Penang

For some reason I wasn’t expecting much from Malaysia, but it was phenomenal. The transport is a lot more comfortable and scheduled than in Indonesia and the Philippines. Also, there are less hawkers which made it feel much more relaxing. 


After a day in Kuala Lumpur I headed over to Penang, which is an island on the north west coast. There are regular buses from the capital (Terminal Bersepadu Selatan), prices are around 40 ringgit and it takes about 5 hours. 


Georgetown is the capital of the island and it’s a truely multifaceted town; Little India snuggles next to China Town, majestical colonial buildings neighbour ornate Chinese mansions, various places of worship sit peacefully on the same street. There is a rich array of ethnicities and their cultures appear to have remained intact despite living entwined with one another. 

Georgetown is littered with quirky street art that makes the streets feel like an art gallery at times. Sometimes tourists will even queue up on the road to get a picture with it.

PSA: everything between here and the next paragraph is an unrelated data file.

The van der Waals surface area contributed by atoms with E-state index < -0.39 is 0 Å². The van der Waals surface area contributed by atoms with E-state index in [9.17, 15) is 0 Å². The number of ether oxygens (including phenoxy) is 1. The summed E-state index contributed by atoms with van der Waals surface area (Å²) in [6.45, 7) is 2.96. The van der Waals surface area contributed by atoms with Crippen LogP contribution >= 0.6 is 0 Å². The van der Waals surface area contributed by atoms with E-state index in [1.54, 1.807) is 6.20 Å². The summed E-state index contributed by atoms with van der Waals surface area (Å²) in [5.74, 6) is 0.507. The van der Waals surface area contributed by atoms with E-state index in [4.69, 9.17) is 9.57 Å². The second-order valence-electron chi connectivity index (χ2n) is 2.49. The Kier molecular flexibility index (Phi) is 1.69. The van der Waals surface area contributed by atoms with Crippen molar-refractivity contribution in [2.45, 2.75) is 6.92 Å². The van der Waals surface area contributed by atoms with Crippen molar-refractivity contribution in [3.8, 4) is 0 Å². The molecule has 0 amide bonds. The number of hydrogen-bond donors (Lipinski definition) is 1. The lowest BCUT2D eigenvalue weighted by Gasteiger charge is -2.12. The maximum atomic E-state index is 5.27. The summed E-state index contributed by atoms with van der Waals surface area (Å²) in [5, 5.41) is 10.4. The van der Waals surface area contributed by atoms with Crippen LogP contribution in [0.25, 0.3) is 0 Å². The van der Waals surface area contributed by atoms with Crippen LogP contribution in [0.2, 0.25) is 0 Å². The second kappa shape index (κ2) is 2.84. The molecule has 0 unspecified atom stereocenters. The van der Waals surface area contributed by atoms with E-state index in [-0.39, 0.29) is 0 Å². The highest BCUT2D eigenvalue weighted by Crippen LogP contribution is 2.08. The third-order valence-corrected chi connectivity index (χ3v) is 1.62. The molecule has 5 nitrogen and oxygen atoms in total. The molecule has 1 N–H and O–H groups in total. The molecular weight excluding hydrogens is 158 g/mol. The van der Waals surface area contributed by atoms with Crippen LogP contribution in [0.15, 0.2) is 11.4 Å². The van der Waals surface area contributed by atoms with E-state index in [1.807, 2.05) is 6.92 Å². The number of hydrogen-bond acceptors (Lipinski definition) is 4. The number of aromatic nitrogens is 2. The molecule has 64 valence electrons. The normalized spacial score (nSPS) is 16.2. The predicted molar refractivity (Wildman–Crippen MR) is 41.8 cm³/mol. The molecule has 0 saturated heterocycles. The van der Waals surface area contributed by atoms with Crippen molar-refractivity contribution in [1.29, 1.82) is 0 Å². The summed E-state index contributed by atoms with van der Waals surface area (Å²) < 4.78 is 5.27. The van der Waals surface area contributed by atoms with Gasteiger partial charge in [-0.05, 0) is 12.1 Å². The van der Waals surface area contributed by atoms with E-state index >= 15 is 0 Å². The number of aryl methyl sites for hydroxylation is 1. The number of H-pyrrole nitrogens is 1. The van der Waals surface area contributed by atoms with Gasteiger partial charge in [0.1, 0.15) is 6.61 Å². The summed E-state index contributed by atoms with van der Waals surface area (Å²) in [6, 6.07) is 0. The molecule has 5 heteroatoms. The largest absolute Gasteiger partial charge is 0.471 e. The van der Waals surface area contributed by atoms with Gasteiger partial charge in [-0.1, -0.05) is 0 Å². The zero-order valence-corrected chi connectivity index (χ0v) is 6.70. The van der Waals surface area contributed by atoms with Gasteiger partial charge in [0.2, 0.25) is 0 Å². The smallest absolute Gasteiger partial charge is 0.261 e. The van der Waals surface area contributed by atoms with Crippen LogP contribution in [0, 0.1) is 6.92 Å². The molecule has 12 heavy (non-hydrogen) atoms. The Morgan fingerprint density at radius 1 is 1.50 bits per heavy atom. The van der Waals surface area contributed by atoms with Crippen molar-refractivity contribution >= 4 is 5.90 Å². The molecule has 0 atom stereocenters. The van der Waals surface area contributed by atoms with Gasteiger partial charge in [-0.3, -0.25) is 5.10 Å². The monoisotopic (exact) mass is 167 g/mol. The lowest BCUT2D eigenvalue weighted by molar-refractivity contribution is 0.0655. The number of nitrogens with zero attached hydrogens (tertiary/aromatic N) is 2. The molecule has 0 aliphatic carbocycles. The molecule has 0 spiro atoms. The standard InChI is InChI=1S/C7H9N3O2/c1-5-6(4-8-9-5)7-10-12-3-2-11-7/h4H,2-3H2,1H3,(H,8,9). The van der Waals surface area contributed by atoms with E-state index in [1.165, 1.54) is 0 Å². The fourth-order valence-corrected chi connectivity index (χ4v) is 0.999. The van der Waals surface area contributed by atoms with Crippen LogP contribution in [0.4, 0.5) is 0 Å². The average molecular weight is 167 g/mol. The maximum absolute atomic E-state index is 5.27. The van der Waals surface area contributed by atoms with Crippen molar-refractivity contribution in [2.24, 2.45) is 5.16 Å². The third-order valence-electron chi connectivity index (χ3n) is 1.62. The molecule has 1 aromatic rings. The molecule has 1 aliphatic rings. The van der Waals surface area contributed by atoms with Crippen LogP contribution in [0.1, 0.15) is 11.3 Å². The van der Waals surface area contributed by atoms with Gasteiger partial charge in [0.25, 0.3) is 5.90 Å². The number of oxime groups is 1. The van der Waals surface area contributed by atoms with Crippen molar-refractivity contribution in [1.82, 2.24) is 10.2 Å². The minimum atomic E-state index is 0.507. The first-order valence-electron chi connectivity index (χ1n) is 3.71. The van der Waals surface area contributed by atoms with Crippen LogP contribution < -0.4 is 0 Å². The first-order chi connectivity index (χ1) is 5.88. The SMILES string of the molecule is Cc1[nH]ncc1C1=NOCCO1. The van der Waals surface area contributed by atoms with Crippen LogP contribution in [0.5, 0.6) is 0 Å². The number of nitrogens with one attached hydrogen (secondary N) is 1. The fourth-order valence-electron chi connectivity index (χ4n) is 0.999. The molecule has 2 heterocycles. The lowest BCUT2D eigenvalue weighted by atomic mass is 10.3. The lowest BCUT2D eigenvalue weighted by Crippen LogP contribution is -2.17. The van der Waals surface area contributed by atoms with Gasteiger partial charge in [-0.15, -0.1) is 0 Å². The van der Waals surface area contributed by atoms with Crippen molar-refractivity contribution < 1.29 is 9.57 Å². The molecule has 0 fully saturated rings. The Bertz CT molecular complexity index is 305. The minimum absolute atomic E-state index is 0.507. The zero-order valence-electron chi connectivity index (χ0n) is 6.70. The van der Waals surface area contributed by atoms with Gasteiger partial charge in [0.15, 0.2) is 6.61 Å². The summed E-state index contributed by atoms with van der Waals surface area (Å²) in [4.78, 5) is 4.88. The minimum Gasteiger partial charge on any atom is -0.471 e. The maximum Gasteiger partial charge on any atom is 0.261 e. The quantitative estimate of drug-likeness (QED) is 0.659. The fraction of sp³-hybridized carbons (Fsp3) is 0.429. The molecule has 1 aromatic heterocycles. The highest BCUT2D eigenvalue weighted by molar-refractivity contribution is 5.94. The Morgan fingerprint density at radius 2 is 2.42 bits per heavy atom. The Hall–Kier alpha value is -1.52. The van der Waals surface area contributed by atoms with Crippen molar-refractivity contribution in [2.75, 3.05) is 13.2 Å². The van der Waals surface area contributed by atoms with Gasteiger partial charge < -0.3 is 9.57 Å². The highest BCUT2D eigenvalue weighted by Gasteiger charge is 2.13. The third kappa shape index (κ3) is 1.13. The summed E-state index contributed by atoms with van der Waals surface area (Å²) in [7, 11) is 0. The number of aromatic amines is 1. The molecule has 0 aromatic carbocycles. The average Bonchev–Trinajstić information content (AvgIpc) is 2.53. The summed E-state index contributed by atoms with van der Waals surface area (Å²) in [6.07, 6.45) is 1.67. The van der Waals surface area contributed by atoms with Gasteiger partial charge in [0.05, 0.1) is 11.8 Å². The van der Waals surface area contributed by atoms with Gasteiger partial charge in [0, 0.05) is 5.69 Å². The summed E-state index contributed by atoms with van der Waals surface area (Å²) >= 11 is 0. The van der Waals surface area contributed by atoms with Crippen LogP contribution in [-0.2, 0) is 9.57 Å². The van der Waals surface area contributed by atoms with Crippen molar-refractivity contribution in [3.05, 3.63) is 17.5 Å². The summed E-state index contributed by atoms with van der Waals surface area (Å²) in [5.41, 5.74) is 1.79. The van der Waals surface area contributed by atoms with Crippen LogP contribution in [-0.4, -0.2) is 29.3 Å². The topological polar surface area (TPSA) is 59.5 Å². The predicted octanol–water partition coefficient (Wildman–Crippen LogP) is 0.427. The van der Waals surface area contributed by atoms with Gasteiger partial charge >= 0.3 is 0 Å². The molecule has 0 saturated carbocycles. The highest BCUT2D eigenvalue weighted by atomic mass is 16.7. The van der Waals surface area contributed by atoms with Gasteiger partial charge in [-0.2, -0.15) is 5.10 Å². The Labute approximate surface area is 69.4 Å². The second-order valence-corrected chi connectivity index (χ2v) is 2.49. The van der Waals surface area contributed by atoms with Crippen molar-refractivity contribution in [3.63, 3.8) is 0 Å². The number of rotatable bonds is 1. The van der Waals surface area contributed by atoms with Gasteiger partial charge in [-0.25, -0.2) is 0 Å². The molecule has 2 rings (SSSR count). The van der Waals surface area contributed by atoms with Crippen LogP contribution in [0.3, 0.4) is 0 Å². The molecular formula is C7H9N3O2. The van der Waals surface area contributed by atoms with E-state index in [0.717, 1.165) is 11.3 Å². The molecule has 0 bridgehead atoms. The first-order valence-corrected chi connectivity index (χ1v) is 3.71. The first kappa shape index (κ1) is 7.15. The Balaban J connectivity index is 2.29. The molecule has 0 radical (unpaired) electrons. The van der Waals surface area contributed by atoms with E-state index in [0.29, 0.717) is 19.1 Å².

There is more ambrosial food than you could every dream of, and the streetfood is especially spectacular. It’s mostly Indian, Chinese and Malay delights, and there is some divine fusion cuisine. Both Gurney Plaza and Red Garden are phenomenal places to sample the array of food on offer. There are not many bars, but if you want to have a cheap drink there’s a convenience store on Stewart street that has plastic chairs and tables outside. In the evening it fills up with travellers and locals, and it has an alluring ambiance. 

Kekloksi, a Buddhist temple is just outside of the city (I rented a scooter to get there). It sits on a hill overlooking the town, and even as far as the sea. It was really quite captivating, and it is free. However, if you don’t want to travel that far there are some beautiful Burmese and Thai temples on Lorong Burma. The Thai temple is home to a 33m reclining Buddha. 


North of the town is Batu Ferringhi, it’s a pleasant beach to try out some watersports or just relax on. The most convenient way to get there is probably by renting a scooter, which you can rent at most hostels. 

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